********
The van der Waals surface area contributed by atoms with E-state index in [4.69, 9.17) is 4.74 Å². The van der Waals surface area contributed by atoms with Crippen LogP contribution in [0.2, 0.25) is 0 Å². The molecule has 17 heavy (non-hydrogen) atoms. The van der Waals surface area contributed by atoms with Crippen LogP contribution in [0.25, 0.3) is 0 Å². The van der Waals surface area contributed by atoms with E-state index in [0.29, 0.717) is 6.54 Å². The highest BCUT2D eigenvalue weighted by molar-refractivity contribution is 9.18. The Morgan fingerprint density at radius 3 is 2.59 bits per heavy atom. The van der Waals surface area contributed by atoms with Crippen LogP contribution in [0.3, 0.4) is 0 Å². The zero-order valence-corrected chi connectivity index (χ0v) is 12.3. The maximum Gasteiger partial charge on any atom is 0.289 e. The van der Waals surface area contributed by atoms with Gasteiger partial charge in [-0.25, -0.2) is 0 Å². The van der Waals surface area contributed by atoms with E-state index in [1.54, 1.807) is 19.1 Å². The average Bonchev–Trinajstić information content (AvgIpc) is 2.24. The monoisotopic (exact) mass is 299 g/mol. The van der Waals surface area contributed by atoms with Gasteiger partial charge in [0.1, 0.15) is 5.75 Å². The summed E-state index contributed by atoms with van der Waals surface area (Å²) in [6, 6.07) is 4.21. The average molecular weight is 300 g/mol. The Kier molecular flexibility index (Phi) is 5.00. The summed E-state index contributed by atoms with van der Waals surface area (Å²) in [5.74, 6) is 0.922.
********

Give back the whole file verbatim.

The van der Waals surface area contributed by atoms with E-state index in [4.69, 9.17) is 4.74 Å². The van der Waals surface area contributed by atoms with Crippen LogP contribution in [0.2, 0.25) is 0 Å². The molecule has 17 heavy (non-hydrogen) atoms. The van der Waals surface area contributed by atoms with Crippen LogP contribution in [0.25, 0.3) is 0 Å². The van der Waals surface area contributed by atoms with E-state index in [0.29, 0.717) is 6.54 Å². The highest BCUT2D eigenvalue weighted by molar-refractivity contribution is 9.18. The Morgan fingerprint density at radius 3 is 2.59 bits per heavy atom. The van der Waals surface area contributed by atoms with Crippen LogP contribution in [0.3, 0.4) is 0 Å². The zero-order valence-corrected chi connectivity index (χ0v) is 12.3. The maximum Gasteiger partial charge on any atom is 0.289 e. The van der Waals surface area contributed by atoms with Gasteiger partial charge in [-0.25, -0.2) is 0 Å². The van der Waals surface area contributed by atoms with E-state index in [1.54, 1.807) is 19.1 Å². The average Bonchev–Trinajstić information content (AvgIpc) is 2.24. The monoisotopic (exact) mass is 299 g/mol. The van der Waals surface area contributed by atoms with Gasteiger partial charge in [0.1, 0.15) is 5.75 Å². The summed E-state index contributed by atoms with van der Waals surface area (Å²) in [6, 6.07) is 4.21. The average molecular weight is 300 g/mol. The Kier molecular flexibility index (Phi) is 5.00. The summed E-state index contributed by atoms with van der Waals surface area (Å²) in [5.74, 6) is 0.922.